Why Should Lung Cancer Patients Consider a Clinical Trial?

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Topics include: Treatments

How can people learn about new lung cancer therapies? Why should patients consider a clinical trial? Lung cancer expert Dr. Lecia Sequist, from Harvard Medical School,and patient advocate Janet Freeman-Daily share research highlights from a recent lung cancer conference and explain how clinical trial participation and treatment developments are intertwined. The panel discusses advances in identifying and understanding genetic mutations in lung cancer patients, treatment research updates and clinical trial awareness. Watch now to find out more. 

The Living Well With Lung Cancer series is a Patient Empowerment Network program produced by Patient Power. We thank Celgene Corporation, Genentech, Helsinn and Novartis for their support. These organizations have no editorial control. Patient Power is solely responsible for program content.

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Transcript

So first of all, Janet, from your perspective as a patient, you go to the World Lung meeting, you go to some of the other meetings, what do you think are the big deals for patients?  Is it more genes being identified?  Is it having immunotherapy work for more people?  What are the big take-home messages we should review for people here? 

But I think one of the other big notes is it appears that immunotherapy may be working for small-cell lung cancer, which has not had a new treatment option in decades, so that is huge. 

However, in addition to treatments I would say the next big thing, and it's not too surprising I'm going to say this because this is what I talked at World Lung, but the fact that we have new patient groups forming around these driving oncogenes, we have enough patients who have been taking these targeted therapies enough, long enough and feeling good enough that they're becoming active as advocates.  And they want to learn more about their disease, so we now have a group for ROS1 called the ROS1ders, for EGFR, EGFR resisters, for ALK, called ALK Positive, or RET, called the RET Renegades, and a separate group for a subset called Exon 20 group for insertions or Exon 20 of HER2 and EGFR.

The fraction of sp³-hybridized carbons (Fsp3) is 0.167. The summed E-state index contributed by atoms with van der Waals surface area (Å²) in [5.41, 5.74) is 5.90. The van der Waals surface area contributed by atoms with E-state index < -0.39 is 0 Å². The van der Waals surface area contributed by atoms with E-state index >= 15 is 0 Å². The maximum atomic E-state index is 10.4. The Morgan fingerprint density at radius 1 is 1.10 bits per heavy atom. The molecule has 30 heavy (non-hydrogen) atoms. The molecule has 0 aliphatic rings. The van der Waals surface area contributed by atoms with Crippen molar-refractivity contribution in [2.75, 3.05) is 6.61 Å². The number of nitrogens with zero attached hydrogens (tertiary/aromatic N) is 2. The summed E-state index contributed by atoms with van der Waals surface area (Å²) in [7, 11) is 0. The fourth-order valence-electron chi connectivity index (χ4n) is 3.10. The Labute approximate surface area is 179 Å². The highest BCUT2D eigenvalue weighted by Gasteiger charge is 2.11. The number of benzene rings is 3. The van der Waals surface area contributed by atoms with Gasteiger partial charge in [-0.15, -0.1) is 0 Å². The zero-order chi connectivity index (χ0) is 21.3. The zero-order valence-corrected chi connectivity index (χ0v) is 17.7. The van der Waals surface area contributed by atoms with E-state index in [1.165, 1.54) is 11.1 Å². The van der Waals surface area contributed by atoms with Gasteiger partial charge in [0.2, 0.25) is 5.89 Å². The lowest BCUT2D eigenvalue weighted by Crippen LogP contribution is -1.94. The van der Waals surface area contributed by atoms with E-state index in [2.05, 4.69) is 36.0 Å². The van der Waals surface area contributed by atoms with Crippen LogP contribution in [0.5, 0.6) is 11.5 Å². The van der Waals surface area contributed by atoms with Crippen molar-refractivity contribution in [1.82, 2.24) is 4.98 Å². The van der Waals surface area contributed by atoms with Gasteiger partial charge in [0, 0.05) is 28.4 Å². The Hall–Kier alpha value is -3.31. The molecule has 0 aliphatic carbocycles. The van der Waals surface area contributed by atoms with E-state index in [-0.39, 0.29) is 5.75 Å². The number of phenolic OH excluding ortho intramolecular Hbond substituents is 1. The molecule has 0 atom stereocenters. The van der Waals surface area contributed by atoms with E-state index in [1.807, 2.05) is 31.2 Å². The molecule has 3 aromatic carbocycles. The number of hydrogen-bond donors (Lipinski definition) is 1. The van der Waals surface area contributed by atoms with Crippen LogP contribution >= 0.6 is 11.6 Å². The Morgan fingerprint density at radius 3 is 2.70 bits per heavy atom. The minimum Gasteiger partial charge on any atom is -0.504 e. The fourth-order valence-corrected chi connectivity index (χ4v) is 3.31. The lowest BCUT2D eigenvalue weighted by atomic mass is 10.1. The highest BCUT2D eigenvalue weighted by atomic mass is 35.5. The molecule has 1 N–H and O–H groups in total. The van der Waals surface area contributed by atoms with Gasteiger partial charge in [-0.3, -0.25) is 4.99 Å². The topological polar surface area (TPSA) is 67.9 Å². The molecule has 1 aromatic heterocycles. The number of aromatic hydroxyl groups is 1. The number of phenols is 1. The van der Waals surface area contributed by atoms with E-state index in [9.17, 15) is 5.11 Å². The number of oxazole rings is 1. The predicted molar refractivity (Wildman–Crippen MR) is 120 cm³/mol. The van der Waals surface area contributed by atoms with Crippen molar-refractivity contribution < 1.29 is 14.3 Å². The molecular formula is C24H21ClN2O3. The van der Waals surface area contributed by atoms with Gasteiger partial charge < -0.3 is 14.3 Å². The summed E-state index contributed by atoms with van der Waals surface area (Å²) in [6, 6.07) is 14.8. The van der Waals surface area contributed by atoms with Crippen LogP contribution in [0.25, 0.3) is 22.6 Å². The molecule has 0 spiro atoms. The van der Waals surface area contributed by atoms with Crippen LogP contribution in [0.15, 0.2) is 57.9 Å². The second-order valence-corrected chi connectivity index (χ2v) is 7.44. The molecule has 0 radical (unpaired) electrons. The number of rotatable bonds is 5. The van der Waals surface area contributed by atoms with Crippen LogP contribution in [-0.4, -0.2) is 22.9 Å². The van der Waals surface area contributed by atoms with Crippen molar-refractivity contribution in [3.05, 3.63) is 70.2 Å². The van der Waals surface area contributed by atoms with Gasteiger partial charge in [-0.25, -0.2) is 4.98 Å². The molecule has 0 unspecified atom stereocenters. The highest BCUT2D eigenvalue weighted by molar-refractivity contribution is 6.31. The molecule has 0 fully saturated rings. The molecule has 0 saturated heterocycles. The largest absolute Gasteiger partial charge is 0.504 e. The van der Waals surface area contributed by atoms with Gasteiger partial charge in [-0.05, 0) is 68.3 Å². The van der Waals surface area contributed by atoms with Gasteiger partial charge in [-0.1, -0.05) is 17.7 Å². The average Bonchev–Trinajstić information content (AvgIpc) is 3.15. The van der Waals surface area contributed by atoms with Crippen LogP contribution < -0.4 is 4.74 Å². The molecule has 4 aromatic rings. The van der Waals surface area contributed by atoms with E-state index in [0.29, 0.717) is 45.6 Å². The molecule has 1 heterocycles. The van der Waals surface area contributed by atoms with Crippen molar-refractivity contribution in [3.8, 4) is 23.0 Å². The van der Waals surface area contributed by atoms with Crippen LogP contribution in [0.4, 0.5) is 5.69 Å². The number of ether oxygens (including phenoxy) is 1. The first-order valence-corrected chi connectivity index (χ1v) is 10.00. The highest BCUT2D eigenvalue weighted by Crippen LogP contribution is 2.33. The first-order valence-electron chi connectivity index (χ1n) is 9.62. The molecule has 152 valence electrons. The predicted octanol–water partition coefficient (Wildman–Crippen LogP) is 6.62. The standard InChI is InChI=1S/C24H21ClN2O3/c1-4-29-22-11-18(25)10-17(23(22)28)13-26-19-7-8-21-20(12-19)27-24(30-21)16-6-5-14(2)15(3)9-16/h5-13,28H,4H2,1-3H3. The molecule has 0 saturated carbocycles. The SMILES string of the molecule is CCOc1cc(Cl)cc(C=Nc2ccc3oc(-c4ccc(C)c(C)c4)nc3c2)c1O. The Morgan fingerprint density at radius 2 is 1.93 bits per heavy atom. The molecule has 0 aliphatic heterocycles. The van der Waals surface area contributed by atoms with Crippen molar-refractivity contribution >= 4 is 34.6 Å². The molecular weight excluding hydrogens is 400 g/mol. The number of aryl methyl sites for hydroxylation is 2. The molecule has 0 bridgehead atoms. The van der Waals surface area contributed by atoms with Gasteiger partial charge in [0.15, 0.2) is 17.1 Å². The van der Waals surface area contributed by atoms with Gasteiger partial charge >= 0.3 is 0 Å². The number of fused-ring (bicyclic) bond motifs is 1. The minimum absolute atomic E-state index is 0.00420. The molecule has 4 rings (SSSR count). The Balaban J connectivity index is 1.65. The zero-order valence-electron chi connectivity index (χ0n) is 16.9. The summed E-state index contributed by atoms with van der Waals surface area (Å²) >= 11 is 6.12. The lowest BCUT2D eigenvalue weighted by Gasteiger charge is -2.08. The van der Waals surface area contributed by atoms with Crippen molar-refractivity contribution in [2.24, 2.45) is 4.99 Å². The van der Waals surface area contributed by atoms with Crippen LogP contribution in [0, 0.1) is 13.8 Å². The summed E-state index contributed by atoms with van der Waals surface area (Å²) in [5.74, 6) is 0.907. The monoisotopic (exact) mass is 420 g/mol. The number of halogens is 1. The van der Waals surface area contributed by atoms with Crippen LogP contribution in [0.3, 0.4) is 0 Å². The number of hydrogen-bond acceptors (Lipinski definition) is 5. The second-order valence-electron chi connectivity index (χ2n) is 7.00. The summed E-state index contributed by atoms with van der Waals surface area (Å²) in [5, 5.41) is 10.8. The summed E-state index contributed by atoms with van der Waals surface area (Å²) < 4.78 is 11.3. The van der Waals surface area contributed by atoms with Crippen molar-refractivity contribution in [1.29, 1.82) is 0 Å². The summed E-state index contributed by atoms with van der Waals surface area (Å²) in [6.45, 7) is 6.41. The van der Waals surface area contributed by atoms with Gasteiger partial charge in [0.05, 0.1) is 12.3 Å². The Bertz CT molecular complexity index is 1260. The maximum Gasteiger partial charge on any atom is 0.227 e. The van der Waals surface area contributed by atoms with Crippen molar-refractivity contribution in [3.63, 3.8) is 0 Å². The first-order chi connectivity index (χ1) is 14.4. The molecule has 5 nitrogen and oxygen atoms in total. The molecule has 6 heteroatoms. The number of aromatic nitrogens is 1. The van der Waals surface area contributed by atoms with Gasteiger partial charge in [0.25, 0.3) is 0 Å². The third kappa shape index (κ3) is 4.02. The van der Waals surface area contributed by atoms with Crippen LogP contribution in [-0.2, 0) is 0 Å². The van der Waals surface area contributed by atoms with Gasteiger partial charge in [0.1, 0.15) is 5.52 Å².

And these patients groups are providing guidance to help patients find clinical trials, to help them understand their treatment, to deal with their side effects, to find experts, and we're also funding research.  So there are new research studies being funded by these patients, and the ROS1ders have actually created a study where we are making cancer models of our own rare cancer because researchers didn't have anything to study, and now they have more cells.  In fact, we've got, I think, four new cell lines in the past year and more in development. 

And we also have three patients who have donated to creating mouse models of ROS1, and they hopefully will be useful for us.  And they've already had two different publications on the subject.  And without it some of the ROS1 research couldn't be done, so we're very excited about that. 

So that then gives you the opportunity to try to understand them and a lot of aspects of their care and their biology more than you ever could because people are living, right?  So that chance for dialogue is really critical to understand how are we not just, yay, we have the medicines helping people live longer but what's going on, right? 

So these are some of the lessons I've learned from working with patients in various forums, and it's really very satisfying for me for sure. 

And having people be aware that clinical trials are not just a way to experiment on a patient but to really offer the patient cutting-edge treatment that they couldn't get outside of a trial and work together to bring new treatments to approval, that message is critical to get out to the public. 

Right.  As Janet said, there are people who can help you with the lung cancer groups she's rattled by, online groups.  There are all sorts of people who can help you, so I want you to—I hope our viewers will take advantage of that.

Please remember the opinions expressed on Patient Power are not necessarily the views of our sponsors, contributors, partners or Patient Power. Our discussions are not a substitute for seeking medical advice or care from your own doctor. That’s how you’ll get care that’s most appropriate for you.

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Page last updated on September 10, 2019